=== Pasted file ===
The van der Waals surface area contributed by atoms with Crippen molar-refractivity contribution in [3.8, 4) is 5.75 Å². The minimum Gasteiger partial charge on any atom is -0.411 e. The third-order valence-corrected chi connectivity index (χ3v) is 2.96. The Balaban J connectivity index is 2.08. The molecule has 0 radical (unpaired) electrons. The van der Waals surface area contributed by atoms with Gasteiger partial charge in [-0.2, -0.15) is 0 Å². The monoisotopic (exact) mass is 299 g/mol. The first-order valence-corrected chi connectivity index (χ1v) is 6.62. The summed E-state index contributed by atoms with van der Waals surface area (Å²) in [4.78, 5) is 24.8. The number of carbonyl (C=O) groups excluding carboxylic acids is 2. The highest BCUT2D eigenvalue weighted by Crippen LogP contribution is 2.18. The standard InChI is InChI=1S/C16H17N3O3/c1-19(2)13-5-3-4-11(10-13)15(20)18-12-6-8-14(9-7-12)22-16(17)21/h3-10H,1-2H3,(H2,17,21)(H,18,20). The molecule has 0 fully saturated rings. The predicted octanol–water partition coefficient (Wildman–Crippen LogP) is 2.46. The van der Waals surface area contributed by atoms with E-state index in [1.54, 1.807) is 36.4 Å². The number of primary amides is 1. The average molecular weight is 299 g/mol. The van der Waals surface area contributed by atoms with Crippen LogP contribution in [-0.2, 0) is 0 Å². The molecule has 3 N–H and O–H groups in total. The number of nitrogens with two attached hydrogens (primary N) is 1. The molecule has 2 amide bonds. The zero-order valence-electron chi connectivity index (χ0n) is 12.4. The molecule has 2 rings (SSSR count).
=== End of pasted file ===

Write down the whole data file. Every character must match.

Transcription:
The van der Waals surface area contributed by atoms with Crippen molar-refractivity contribution in [3.8, 4) is 5.75 Å². The minimum Gasteiger partial charge on any atom is -0.411 e. The third-order valence-corrected chi connectivity index (χ3v) is 2.96. The Balaban J connectivity index is 2.08. The molecule has 0 radical (unpaired) electrons. The van der Waals surface area contributed by atoms with Gasteiger partial charge in [-0.2, -0.15) is 0 Å². The monoisotopic (exact) mass is 299 g/mol. The first-order valence-corrected chi connectivity index (χ1v) is 6.62. The summed E-state index contributed by atoms with van der Waals surface area (Å²) in [4.78, 5) is 24.8. The number of carbonyl (C=O) groups excluding carboxylic acids is 2. The highest BCUT2D eigenvalue weighted by Crippen LogP contribution is 2.18. The standard InChI is InChI=1S/C16H17N3O3/c1-19(2)13-5-3-4-11(10-13)15(20)18-12-6-8-14(9-7-12)22-16(17)21/h3-10H,1-2H3,(H2,17,21)(H,18,20). The molecule has 0 fully saturated rings. The predicted octanol–water partition coefficient (Wildman–Crippen LogP) is 2.46. The van der Waals surface area contributed by atoms with E-state index in [1.54, 1.807) is 36.4 Å². The number of primary amides is 1. The average molecular weight is 299 g/mol. The van der Waals surface area contributed by atoms with Crippen LogP contribution in [-0.2, 0) is 0 Å². The molecule has 3 N–H and O–H groups in total. The number of nitrogens with two attached hydrogens (primary N) is 1. The molecule has 2 amide bonds. The zero-order valence-electron chi connectivity index (χ0n) is 12.4. The molecule has 2 rings (SSSR count).